The results of an exploratory Phase 2b trial, TMC125-C227, demonstrated that Intelence -treated subjects exhibited a substantial initial decrease in viral load, but had inferior antiviral responses compared to subjects treated with the control protease inhibitor (PI). This was affected in large part by reduced susceptibility both to Intelence and to the NRTIs in the background regimen. By contrast, since the control subjects were PI- naïve, all of them retained full susceptibility to the PI used. These data indicate that Intelence is not recommended for use in combination with only N[t]RTIs in patients who have virologically failed a first line NRTI and NNRTI-containing regimen. This condition is addressed in the Indications section of the Product Monograph for Intelence.
3.3.5 Clinical Safety
In the pooled safety data from the DUET-1 and DUET-2 studies, 599 subjects received Intelence (etravirine) 200 mg BID. The median exposure for subjects in the Intelence arm and the placebo arm was 30.0 and 29.1 weeks, respectively. The most commonly reported adverse events (AEs) in the Intelence group were diarrhea (15.0% vs. 20.4% in the placebo group), nausea (13.9% vs. 11.1%), rash (individual preferred term, 10.0% vs. 5.5%), injection site reaction (9.7% vs. 10.9%), and headache (9.3% vs. 12.3%). Most AEs were Grade 1 or 2 in severity. Grade 3 or 4 AEs occurred in 24.7% of the subjects in the Intelence group and in 27.2% of the subjects in the placebo group.
Twenty-three subjects died due to AEs starting during the treatment period, 8 (1.3%) subjects in the Intelence group and 15 (2.5%) subjects in the placebo group. All deaths in the Intelence group were considered to be not related or doubtfully related to the study drug. During the treatment period, 35 (5.8%) subjects in the Intelence group and 27 (4.5%) subjects in the placebo group permanently discontinued the investigational medication due to AEs. Rash (any type) led to discontinuation in 2.2% of the Intelence-treated subjects (0% in the placebo group).
Some AEs were considered of special interest, based on their relevance in the target population, their known association with other antiretroviral agents, or their potential importance based on non-clinical or previous clinical data with Intelence. Special attention was given to the following AEs of interest: skin events, neuropsychiatric events, hepatic events, cardiac events, bleeding events, and pancreatic events. Most AEs of interest were Grade 1 or 2 in severity and infrequently led to permanent discontinuation of treatment. The incidence of AEs of interest was comparable between the treatment groups, except for skin events. Rash (any type), combining all rash-related terms reported during treatment and/or follow-up, was reported in 17.0% of subjects in the Intelence group compared to 9.4% in the placebo group. Rash with Intelence treatment mostly emerged during the first weeks of treatment. In the Intelence group, the median time to onset was 12 days and the median duration was 11 days. The incidence of rash (any type) was higher in women (28.3%) than men (15.8%). This gender difference for rash was not seen in the placebo group (8.7% and 9.5% for females and males, respectively). There was no gender difference in severity or incidence of treatment discontinuation due to rash and no relationship with exposure.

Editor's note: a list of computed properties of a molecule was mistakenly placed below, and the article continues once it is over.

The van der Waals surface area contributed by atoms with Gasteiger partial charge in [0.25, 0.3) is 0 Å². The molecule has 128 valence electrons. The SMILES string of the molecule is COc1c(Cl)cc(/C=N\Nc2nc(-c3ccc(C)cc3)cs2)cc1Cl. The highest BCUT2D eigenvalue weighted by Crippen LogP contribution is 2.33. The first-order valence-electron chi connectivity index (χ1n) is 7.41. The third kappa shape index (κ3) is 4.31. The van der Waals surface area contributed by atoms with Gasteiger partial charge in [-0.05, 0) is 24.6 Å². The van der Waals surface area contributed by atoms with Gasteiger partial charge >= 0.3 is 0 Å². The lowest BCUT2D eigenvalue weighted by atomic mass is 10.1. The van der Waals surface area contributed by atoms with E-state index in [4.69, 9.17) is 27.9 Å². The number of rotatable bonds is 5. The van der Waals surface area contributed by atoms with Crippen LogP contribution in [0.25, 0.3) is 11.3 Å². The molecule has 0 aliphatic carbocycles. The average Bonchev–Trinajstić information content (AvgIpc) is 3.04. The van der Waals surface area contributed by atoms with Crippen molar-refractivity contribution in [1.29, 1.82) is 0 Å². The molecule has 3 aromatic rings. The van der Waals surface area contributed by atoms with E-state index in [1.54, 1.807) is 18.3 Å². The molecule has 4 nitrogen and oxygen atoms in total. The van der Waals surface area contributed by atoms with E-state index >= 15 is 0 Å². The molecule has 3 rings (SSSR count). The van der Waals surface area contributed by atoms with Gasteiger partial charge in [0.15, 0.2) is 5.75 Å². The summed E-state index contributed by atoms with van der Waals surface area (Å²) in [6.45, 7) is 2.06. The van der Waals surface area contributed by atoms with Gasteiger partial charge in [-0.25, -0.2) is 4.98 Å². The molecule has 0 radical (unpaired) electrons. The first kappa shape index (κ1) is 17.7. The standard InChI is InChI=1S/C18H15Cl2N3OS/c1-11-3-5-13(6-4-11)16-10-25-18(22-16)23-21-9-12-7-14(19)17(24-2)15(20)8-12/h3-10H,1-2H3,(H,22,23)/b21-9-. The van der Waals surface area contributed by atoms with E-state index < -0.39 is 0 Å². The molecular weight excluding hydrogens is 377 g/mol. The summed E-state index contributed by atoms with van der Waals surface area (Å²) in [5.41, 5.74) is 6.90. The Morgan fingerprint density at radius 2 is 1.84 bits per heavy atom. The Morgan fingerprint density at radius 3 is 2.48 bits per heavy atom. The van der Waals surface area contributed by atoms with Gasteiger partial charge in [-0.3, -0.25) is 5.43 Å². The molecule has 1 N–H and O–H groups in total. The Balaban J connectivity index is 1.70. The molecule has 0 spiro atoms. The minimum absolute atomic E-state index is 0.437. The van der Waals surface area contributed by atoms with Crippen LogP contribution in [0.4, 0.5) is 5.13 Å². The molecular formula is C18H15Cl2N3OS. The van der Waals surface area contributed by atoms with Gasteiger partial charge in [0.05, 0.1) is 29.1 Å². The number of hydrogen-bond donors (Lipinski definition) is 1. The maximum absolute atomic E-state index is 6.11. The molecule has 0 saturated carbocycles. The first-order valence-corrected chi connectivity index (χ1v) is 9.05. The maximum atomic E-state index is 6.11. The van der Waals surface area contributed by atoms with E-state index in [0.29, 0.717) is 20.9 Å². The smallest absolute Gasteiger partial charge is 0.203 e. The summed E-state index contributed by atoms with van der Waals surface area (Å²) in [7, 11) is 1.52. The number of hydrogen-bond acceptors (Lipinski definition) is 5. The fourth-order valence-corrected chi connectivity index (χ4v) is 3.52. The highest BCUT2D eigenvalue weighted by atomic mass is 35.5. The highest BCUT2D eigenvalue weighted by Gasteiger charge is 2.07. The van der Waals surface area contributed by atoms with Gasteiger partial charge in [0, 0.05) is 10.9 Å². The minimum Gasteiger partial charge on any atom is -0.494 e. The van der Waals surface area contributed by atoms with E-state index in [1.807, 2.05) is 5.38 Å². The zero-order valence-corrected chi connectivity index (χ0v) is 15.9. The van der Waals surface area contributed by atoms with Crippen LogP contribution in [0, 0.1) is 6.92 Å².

Among the 2328 subjects exposed to Intelence in the clinical Phase 1, 2, and 3 studies, there was one case of erythema multiforme reported in a Phase 2b trial (C223; 400 mg bid dose) and no cases of Stevens-Johnson Syndrome (SJS) were reported in any of the Intelence treatment groups (one was reported in the placebo DUET group, most likely due to an allergic reaction to trimethoprim/sulfamethoxazole). Three cases of SJS have been reported in the Early Access Program (EAP) to date. As of January 7, 2008, a total of 5508 subjects have been enrolled in the EAP. With the three cases of SJS assessed by the investigator as at least possibly related to etravirine among a total of 7836 subjects exposed to Intelence, the incidence rate of SJS is 0.038% which is in the category of rare adverse events (<0.1%). In all three cases, treatment with Intelence was stopped and the patients recovered (one died later from end-stage AIDS). The potential for the development of severe skin reactions, including SJS, is identified in the Product Monograph under the Warnings and Precautions and Adverse Drug Reactions Sections. Based on the data to date the incidence of severe rash (Grade 4, including SJS, erythema multiforme, toxic epidermal necrolysis, and exfoliative dermatitis) associated with the use of Intelence appears to be lower compared to that observed in the clinical studies with evavirenz and nevirapine, other members of the NNRTI class.